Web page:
Beatrix Potter is the best-selling children's book author of all time, according to a tag at the end of Miss Potter, the new bio-pic about her. And yet, if you took the film's word for everything, you'd also believe that Potter was potty -- that she was a slightly insane artist and author of stories about bunnies, ducks, and hedgehogs, a woman who saw the animals as friends and really believed that her drawings of them came to life before her eyes and interacted with her. Or you'd believe that, short of madness, Potter was prone to hitting the laudanum.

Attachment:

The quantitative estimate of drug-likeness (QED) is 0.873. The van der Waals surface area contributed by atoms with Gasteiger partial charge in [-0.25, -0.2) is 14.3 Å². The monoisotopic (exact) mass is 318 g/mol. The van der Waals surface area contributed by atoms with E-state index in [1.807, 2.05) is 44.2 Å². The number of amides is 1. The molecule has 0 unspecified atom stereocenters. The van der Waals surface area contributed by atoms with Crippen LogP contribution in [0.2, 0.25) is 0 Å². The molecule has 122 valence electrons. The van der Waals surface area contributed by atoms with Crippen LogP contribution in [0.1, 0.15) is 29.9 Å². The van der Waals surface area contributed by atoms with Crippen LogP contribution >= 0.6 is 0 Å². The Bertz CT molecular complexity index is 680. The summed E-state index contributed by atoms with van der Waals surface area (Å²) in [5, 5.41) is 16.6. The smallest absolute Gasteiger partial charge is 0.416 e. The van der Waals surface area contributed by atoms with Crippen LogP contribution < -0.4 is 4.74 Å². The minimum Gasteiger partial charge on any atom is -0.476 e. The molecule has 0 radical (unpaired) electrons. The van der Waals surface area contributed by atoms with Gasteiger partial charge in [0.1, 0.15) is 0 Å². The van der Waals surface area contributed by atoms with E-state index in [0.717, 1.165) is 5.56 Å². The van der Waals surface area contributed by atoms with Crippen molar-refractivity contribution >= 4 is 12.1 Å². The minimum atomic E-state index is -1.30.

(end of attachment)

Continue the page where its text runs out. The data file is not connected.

Miss Potter opens in the early-20th-century London bedroom/studio of Beatrix. The camera shows the period paintbrushes, period paints, period paper, and period porcelain palette of an artist at work. And then the camera pulls back to reveal the very non-period Texan, Renée Zellweger. Just like that, as soon as Zellweger opens her clenched jaw to utter her first supposedly Brit-inflected syllables, the film suffers a mortal wound -- and all those periods become question marks.
As the plot unfolds, Potter is already a 30-plus unmarried woman who lives in the attic of her parent's house, an old maid and a bit of a shame to the family. She has not married despite her mother's best efforts to match her with a suitably class-equivalent mate.
Read the rest of Greg Akers' review of Miss Potter from this week's Flyer.